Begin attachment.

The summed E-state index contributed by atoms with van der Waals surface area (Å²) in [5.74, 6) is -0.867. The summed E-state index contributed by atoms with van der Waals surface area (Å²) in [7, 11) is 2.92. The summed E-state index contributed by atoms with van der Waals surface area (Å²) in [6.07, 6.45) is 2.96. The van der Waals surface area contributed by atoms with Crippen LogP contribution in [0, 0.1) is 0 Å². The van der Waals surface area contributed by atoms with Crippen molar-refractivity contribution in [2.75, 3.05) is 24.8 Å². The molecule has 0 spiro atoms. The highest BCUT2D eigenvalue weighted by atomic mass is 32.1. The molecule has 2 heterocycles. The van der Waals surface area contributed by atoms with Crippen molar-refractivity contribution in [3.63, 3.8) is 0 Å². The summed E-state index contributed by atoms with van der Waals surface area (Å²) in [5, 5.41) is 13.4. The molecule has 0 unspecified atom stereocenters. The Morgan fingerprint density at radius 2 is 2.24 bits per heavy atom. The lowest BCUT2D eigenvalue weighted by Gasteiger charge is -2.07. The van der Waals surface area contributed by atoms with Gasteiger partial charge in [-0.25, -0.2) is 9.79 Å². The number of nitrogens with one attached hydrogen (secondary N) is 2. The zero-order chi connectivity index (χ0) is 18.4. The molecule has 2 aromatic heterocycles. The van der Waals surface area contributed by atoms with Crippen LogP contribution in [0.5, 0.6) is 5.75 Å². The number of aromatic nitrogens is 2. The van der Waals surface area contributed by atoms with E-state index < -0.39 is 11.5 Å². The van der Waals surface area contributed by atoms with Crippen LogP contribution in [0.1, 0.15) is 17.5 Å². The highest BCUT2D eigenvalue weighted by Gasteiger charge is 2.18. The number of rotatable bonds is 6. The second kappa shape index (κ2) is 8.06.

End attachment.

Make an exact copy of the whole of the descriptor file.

The summed E-state index contributed by atoms with van der Waals surface area (Å²) in [5.74, 6) is -0.867. The summed E-state index contributed by atoms with van der Waals surface area (Å²) in [7, 11) is 2.92. The summed E-state index contributed by atoms with van der Waals surface area (Å²) in [6.07, 6.45) is 2.96. The van der Waals surface area contributed by atoms with Crippen LogP contribution in [0, 0.1) is 0 Å². The van der Waals surface area contributed by atoms with Crippen molar-refractivity contribution in [2.75, 3.05) is 24.8 Å². The molecule has 0 spiro atoms. The highest BCUT2D eigenvalue weighted by atomic mass is 32.1. The molecule has 2 heterocycles. The van der Waals surface area contributed by atoms with Crippen molar-refractivity contribution in [3.63, 3.8) is 0 Å². The summed E-state index contributed by atoms with van der Waals surface area (Å²) in [5, 5.41) is 13.4. The molecule has 0 unspecified atom stereocenters. The Morgan fingerprint density at radius 2 is 2.24 bits per heavy atom. The lowest BCUT2D eigenvalue weighted by Gasteiger charge is -2.07. The van der Waals surface area contributed by atoms with Gasteiger partial charge in [-0.25, -0.2) is 9.79 Å². The number of nitrogens with one attached hydrogen (secondary N) is 2. The zero-order chi connectivity index (χ0) is 18.4. The molecule has 2 aromatic heterocycles. The van der Waals surface area contributed by atoms with Crippen LogP contribution in [0.5, 0.6) is 5.75 Å². The number of aromatic nitrogens is 2. The van der Waals surface area contributed by atoms with E-state index < -0.39 is 11.5 Å². The van der Waals surface area contributed by atoms with Crippen LogP contribution in [0.1, 0.15) is 17.5 Å². The highest BCUT2D eigenvalue weighted by Gasteiger charge is 2.18. The number of rotatable bonds is 6. The second kappa shape index (κ2) is 8.06.